This is what Sharon’s book does – she invites the reader to come along with her on the journey of pregnancy, childbirth, and new motherhood and doesn’t hold back. She gives readers the truth, her truth, of course, but with universal sentiments and her own hard-earned wisdom.
“It’s not about being a good mother. It’s about being the right mother. For this child. In this moment… seek to be the right mother. Every day. And if you can do that, you can find peace in the chaos of motherhood.” (page 266)
Becoming a mother is not something that happens in an instant when the baby arrives. It’s something that continues to happen, for years, maybe for the rest of our lives as our children grow up, and one day, grow away.
Reblogged this on Becoming Mother and commented:
Review of “Becoming Mother” as told by Dana Schwartz
I am fortunate not to have experienced PPD with either pregnancy but in the course of raising two children from birth to almost/adulthood, I made so many mistakes and had so many dark moments questioning my abilities, I am certain to relate to portions of this book (if not the whole thing!).
I adore my children but man is it hard. The hardest thing I’ve done. And I still worry and stress and question regularly now that they’re 16 and 18. The worries and stresses are just different.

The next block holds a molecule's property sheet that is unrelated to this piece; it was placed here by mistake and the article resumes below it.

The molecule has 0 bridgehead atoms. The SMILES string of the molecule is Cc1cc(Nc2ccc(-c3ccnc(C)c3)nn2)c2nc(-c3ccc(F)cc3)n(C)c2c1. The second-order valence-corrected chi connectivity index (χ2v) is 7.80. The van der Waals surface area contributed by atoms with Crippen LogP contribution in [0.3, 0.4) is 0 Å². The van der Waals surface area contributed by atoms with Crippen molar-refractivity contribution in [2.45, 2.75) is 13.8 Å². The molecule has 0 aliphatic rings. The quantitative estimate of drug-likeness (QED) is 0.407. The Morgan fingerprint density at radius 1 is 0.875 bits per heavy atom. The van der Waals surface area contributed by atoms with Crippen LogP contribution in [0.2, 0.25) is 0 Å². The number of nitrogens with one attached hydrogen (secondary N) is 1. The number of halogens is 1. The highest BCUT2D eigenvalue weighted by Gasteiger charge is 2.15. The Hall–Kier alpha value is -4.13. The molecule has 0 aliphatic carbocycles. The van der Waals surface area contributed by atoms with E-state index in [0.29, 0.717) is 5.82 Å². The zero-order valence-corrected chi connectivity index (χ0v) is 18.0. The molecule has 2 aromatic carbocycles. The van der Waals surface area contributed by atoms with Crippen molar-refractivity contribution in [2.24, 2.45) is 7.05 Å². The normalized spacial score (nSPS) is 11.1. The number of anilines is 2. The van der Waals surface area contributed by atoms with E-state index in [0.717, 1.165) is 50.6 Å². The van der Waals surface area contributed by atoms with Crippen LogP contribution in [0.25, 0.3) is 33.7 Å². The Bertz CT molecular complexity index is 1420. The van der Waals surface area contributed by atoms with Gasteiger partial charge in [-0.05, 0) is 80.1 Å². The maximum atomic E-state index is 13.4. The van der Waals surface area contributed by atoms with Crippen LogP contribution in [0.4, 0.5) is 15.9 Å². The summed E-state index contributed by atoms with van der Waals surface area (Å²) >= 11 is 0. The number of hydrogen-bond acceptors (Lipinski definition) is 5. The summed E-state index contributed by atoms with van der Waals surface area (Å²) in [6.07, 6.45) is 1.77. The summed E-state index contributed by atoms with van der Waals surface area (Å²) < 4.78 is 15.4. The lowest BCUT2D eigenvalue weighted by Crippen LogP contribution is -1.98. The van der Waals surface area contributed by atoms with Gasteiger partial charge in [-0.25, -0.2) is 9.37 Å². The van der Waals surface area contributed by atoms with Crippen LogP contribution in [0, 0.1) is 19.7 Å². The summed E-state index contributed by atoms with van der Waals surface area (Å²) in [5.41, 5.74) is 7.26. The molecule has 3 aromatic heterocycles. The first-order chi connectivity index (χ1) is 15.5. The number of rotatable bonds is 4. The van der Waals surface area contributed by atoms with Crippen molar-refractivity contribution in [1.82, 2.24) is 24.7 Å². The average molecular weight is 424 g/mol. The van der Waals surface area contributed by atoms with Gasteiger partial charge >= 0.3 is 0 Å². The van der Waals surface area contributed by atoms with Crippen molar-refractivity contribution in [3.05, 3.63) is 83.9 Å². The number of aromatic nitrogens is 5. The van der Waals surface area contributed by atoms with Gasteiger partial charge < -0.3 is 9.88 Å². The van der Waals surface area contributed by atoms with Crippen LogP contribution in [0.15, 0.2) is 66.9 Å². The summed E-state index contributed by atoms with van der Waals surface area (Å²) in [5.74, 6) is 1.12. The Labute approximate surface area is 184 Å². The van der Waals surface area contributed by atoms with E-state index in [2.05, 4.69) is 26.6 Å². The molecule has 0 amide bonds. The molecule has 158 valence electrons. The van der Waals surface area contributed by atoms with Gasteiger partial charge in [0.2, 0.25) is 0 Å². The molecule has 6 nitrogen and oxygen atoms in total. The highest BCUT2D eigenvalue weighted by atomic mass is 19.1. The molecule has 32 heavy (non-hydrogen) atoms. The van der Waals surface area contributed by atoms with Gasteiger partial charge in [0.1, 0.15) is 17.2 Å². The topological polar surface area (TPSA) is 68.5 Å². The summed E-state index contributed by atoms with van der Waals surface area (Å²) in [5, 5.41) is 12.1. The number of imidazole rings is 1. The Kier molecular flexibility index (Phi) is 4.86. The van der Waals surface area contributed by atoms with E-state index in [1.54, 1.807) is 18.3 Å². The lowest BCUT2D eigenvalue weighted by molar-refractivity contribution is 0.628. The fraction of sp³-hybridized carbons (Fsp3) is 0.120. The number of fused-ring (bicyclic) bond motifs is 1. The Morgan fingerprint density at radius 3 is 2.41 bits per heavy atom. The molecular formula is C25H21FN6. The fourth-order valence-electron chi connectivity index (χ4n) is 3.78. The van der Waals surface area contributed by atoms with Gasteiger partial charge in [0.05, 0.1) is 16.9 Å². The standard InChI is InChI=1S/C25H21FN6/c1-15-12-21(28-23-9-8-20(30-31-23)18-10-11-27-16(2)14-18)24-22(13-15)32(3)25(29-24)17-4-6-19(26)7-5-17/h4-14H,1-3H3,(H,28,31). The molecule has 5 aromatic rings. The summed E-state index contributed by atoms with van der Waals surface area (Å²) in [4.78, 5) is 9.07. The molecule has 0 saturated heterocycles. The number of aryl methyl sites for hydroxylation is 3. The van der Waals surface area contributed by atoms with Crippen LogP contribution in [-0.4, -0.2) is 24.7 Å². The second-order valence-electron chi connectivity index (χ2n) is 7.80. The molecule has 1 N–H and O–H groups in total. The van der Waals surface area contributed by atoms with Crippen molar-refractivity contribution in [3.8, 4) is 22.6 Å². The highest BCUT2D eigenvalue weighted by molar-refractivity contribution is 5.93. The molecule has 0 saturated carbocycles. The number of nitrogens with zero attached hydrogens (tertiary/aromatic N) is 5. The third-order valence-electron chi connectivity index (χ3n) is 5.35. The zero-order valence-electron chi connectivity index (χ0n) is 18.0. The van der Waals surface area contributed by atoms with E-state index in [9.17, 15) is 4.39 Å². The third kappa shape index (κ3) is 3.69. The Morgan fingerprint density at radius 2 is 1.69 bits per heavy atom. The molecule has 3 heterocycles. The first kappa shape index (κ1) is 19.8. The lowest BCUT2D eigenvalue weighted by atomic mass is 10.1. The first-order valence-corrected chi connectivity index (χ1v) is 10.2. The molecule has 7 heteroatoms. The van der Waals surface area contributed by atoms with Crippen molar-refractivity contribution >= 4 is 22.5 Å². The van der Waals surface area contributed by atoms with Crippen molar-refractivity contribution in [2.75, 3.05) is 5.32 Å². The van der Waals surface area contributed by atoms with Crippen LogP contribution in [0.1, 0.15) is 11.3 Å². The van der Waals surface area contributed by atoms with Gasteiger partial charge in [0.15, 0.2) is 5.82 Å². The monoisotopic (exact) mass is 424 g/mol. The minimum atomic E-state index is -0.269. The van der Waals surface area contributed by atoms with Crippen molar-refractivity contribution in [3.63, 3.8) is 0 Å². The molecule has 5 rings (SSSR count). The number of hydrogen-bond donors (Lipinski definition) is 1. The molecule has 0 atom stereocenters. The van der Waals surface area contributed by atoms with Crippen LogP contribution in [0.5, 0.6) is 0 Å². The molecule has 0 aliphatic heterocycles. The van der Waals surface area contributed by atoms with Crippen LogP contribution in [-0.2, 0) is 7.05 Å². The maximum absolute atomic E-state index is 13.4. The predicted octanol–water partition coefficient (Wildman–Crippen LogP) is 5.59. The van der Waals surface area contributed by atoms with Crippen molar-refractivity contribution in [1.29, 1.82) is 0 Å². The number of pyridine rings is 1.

I never have been completely honest (in public) about the darkest parts of my mothering experiences out of concern for my kids’ feelings (since they’re older now). I wonder sometimes if delving into the past would be productive and helpful (to me, to others, to them?) and therefore worth it. Maybe someday I’ll take the plunge.
Maybe you all will make me brave.
Sorry for the belated response, Julie, somehow I lost track of this lovely comment. Motherhood is SO hard. Much harder than I could have imagined. I suspect the worry and anxiety never ends. Wait, I know it doesn’t! I see it with my own father.
I know what you mean about being cautious about privacy, regarding what you choose to reveal in personal essays. I’m right there with you. I used to blog about my daughter when she was very young, and stopped as she became older and more aware. I never want her to look back at something I wrote about her and be hurt. But I think certain truths are worth unearthing, and scrutinizing, as long as the writing is done with respect to those family members who may be part of the story. Which I’m sure you would be most aware of. You could always just write for yourself first, for discovery and truth, and then decide later if it’s worth making public.
Excellent review. Absolutely love this: “It’s not about being a good mother. It’s about being the right mother. For this child. In this moment…” Thank you for sharing this.
Thank you Sarah, I think it’s such an honest account, which is so rare for books about motherhood.